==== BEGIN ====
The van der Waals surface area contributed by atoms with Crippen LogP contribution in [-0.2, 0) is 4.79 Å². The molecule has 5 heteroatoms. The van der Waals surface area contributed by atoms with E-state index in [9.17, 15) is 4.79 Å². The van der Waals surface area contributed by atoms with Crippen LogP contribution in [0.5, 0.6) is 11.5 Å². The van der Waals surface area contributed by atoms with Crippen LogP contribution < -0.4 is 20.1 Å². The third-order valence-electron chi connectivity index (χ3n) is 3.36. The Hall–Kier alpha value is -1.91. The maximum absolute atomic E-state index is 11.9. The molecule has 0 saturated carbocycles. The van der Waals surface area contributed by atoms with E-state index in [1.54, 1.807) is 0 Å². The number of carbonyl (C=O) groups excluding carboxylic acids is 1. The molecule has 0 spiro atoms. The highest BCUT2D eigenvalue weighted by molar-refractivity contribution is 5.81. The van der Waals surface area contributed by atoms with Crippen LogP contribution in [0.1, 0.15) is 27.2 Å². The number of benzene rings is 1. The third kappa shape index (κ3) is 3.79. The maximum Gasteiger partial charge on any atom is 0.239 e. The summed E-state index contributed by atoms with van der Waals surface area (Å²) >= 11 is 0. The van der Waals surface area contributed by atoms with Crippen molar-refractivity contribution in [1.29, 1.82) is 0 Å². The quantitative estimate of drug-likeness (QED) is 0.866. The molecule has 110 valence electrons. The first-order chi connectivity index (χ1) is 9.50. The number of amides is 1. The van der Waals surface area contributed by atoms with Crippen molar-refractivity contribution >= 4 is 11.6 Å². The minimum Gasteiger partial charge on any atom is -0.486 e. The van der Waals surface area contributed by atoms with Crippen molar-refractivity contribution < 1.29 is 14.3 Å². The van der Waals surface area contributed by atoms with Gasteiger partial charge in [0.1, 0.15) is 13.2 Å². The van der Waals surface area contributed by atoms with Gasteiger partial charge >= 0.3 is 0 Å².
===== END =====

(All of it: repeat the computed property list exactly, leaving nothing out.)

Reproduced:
The van der Waals surface area contributed by atoms with Crippen LogP contribution in [-0.2, 0) is 4.79 Å². The molecule has 5 heteroatoms. The van der Waals surface area contributed by atoms with E-state index in [9.17, 15) is 4.79 Å². The van der Waals surface area contributed by atoms with Crippen LogP contribution in [0.5, 0.6) is 11.5 Å². The van der Waals surface area contributed by atoms with Crippen LogP contribution < -0.4 is 20.1 Å². The third-order valence-electron chi connectivity index (χ3n) is 3.36. The Hall–Kier alpha value is -1.91. The maximum absolute atomic E-state index is 11.9. The molecule has 0 saturated carbocycles. The van der Waals surface area contributed by atoms with E-state index in [1.54, 1.807) is 0 Å². The number of carbonyl (C=O) groups excluding carboxylic acids is 1. The molecule has 0 spiro atoms. The highest BCUT2D eigenvalue weighted by molar-refractivity contribution is 5.81. The van der Waals surface area contributed by atoms with Crippen LogP contribution in [0.1, 0.15) is 27.2 Å². The number of benzene rings is 1. The third kappa shape index (κ3) is 3.79. The maximum Gasteiger partial charge on any atom is 0.239 e. The summed E-state index contributed by atoms with van der Waals surface area (Å²) >= 11 is 0. The van der Waals surface area contributed by atoms with Crippen molar-refractivity contribution in [1.29, 1.82) is 0 Å². The quantitative estimate of drug-likeness (QED) is 0.866. The molecule has 110 valence electrons. The first-order chi connectivity index (χ1) is 9.50. The number of amides is 1. The van der Waals surface area contributed by atoms with Crippen molar-refractivity contribution >= 4 is 11.6 Å². The minimum Gasteiger partial charge on any atom is -0.486 e. The van der Waals surface area contributed by atoms with Crippen molar-refractivity contribution < 1.29 is 14.3 Å². The van der Waals surface area contributed by atoms with Gasteiger partial charge in [0.1, 0.15) is 13.2 Å². The van der Waals surface area contributed by atoms with Gasteiger partial charge >= 0.3 is 0 Å².